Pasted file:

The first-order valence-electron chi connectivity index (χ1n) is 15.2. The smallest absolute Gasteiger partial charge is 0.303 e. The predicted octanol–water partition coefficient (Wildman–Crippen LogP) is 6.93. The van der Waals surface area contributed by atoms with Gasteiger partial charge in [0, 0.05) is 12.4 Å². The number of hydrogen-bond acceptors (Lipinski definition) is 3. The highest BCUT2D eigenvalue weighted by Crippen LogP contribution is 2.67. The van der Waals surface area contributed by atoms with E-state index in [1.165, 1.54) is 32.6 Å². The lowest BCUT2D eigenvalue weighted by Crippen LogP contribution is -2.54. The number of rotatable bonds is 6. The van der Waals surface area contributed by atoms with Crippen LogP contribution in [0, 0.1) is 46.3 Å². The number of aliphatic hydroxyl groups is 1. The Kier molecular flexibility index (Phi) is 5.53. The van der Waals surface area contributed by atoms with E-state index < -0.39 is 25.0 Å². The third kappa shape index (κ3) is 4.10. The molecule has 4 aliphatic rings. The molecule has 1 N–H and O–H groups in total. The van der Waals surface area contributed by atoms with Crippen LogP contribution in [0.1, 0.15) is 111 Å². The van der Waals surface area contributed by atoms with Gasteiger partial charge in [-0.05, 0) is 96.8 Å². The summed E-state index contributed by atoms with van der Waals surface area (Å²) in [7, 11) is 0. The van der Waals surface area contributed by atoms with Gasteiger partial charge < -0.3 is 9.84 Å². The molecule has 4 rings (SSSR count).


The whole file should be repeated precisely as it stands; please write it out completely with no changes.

The first-order valence-electron chi connectivity index (χ1n) is 15.2. The smallest absolute Gasteiger partial charge is 0.303 e. The predicted octanol–water partition coefficient (Wildman–Crippen LogP) is 6.93. The van der Waals surface area contributed by atoms with Gasteiger partial charge in [0, 0.05) is 12.4 Å². The number of hydrogen-bond acceptors (Lipinski definition) is 3. The highest BCUT2D eigenvalue weighted by Crippen LogP contribution is 2.67. The van der Waals surface area contributed by atoms with E-state index in [1.165, 1.54) is 32.6 Å². The lowest BCUT2D eigenvalue weighted by Crippen LogP contribution is -2.54. The number of rotatable bonds is 6. The van der Waals surface area contributed by atoms with Crippen LogP contribution in [0, 0.1) is 46.3 Å². The number of aliphatic hydroxyl groups is 1. The Kier molecular flexibility index (Phi) is 5.53. The van der Waals surface area contributed by atoms with E-state index < -0.39 is 25.0 Å². The third kappa shape index (κ3) is 4.10. The molecule has 4 aliphatic rings. The molecule has 1 N–H and O–H groups in total. The van der Waals surface area contributed by atoms with Crippen LogP contribution in [0.1, 0.15) is 111 Å². The van der Waals surface area contributed by atoms with Gasteiger partial charge in [-0.05, 0) is 96.8 Å². The summed E-state index contributed by atoms with van der Waals surface area (Å²) in [7, 11) is 0. The van der Waals surface area contributed by atoms with Gasteiger partial charge < -0.3 is 9.84 Å². The molecule has 4 rings (SSSR count).